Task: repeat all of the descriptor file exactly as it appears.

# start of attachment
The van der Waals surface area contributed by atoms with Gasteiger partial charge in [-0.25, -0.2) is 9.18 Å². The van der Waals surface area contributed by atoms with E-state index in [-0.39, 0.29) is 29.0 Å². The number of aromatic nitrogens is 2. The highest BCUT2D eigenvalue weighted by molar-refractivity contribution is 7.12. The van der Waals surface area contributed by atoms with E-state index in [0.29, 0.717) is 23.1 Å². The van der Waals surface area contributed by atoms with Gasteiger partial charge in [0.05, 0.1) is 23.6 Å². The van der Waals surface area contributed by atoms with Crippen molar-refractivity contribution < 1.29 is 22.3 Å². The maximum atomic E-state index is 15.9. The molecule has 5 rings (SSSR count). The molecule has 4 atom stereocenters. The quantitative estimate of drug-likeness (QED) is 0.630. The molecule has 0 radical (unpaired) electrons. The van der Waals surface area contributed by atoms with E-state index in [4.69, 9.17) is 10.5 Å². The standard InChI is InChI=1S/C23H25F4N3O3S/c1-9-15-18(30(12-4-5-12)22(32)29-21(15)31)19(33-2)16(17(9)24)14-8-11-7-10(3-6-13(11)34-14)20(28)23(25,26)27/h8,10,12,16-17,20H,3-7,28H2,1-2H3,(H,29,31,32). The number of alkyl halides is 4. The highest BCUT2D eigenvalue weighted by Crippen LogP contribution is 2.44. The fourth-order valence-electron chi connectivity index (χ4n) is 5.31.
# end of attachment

The van der Waals surface area contributed by atoms with Gasteiger partial charge in [-0.25, -0.2) is 9.18 Å². The van der Waals surface area contributed by atoms with E-state index in [-0.39, 0.29) is 29.0 Å². The number of aromatic nitrogens is 2. The highest BCUT2D eigenvalue weighted by molar-refractivity contribution is 7.12. The van der Waals surface area contributed by atoms with E-state index in [0.29, 0.717) is 23.1 Å². The van der Waals surface area contributed by atoms with Gasteiger partial charge in [0.05, 0.1) is 23.6 Å². The van der Waals surface area contributed by atoms with Crippen molar-refractivity contribution < 1.29 is 22.3 Å². The maximum atomic E-state index is 15.9. The molecule has 5 rings (SSSR count). The molecule has 4 atom stereocenters. The quantitative estimate of drug-likeness (QED) is 0.630. The molecule has 0 radical (unpaired) electrons. The van der Waals surface area contributed by atoms with E-state index in [4.69, 9.17) is 10.5 Å². The standard InChI is InChI=1S/C23H25F4N3O3S/c1-9-15-18(30(12-4-5-12)22(32)29-21(15)31)19(33-2)16(17(9)24)14-8-11-7-10(3-6-13(11)34-14)20(28)23(25,26)27/h8,10,12,16-17,20H,3-7,28H2,1-2H3,(H,29,31,32). The number of alkyl halides is 4. The highest BCUT2D eigenvalue weighted by Crippen LogP contribution is 2.44. The fourth-order valence-electron chi connectivity index (χ4n) is 5.31.